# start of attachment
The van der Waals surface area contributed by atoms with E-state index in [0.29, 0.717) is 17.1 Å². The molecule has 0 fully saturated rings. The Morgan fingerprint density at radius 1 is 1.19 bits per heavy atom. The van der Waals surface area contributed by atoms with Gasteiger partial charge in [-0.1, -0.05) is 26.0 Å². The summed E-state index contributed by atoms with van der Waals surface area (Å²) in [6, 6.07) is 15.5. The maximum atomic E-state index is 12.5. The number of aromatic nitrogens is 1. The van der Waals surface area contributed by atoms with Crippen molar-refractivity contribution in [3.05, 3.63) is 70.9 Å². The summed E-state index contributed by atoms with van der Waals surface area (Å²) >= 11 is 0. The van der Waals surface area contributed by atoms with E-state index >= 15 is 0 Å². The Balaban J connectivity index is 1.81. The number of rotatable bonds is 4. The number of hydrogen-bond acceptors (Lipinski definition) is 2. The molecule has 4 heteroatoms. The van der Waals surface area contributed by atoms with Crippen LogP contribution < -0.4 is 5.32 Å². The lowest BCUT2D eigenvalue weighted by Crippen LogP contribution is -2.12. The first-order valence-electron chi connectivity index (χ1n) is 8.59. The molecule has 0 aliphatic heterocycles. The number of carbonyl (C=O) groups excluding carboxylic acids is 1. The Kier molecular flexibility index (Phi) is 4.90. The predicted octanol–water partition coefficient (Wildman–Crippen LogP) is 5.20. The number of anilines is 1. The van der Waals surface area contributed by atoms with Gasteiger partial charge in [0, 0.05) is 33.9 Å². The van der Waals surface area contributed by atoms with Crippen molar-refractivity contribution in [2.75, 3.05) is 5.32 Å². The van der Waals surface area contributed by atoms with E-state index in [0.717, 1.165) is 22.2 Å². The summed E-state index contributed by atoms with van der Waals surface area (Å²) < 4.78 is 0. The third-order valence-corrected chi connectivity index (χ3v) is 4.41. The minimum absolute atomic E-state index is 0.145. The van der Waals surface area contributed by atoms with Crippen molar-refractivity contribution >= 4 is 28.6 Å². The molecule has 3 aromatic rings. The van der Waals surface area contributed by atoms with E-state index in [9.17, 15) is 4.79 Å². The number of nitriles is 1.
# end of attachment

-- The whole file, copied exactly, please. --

The van der Waals surface area contributed by atoms with E-state index in [0.29, 0.717) is 17.1 Å². The molecule has 0 fully saturated rings. The Morgan fingerprint density at radius 1 is 1.19 bits per heavy atom. The van der Waals surface area contributed by atoms with Gasteiger partial charge in [-0.1, -0.05) is 26.0 Å². The summed E-state index contributed by atoms with van der Waals surface area (Å²) in [6, 6.07) is 15.5. The maximum atomic E-state index is 12.5. The number of aromatic nitrogens is 1. The van der Waals surface area contributed by atoms with Crippen molar-refractivity contribution in [3.05, 3.63) is 70.9 Å². The summed E-state index contributed by atoms with van der Waals surface area (Å²) >= 11 is 0. The van der Waals surface area contributed by atoms with E-state index >= 15 is 0 Å². The Balaban J connectivity index is 1.81. The number of rotatable bonds is 4. The number of hydrogen-bond acceptors (Lipinski definition) is 2. The molecule has 4 heteroatoms. The van der Waals surface area contributed by atoms with Crippen LogP contribution < -0.4 is 5.32 Å². The lowest BCUT2D eigenvalue weighted by Crippen LogP contribution is -2.12. The first-order valence-electron chi connectivity index (χ1n) is 8.59. The molecule has 0 aliphatic heterocycles. The number of carbonyl (C=O) groups excluding carboxylic acids is 1. The Kier molecular flexibility index (Phi) is 4.90. The predicted octanol–water partition coefficient (Wildman–Crippen LogP) is 5.20. The number of anilines is 1. The van der Waals surface area contributed by atoms with Gasteiger partial charge in [0, 0.05) is 33.9 Å². The van der Waals surface area contributed by atoms with Crippen molar-refractivity contribution in [2.75, 3.05) is 5.32 Å². The van der Waals surface area contributed by atoms with E-state index in [0.717, 1.165) is 22.2 Å². The summed E-state index contributed by atoms with van der Waals surface area (Å²) < 4.78 is 0. The third-order valence-corrected chi connectivity index (χ3v) is 4.41. The minimum absolute atomic E-state index is 0.145. The van der Waals surface area contributed by atoms with Crippen molar-refractivity contribution >= 4 is 28.6 Å². The molecule has 3 aromatic rings. The van der Waals surface area contributed by atoms with E-state index in [9.17, 15) is 4.79 Å². The number of nitriles is 1.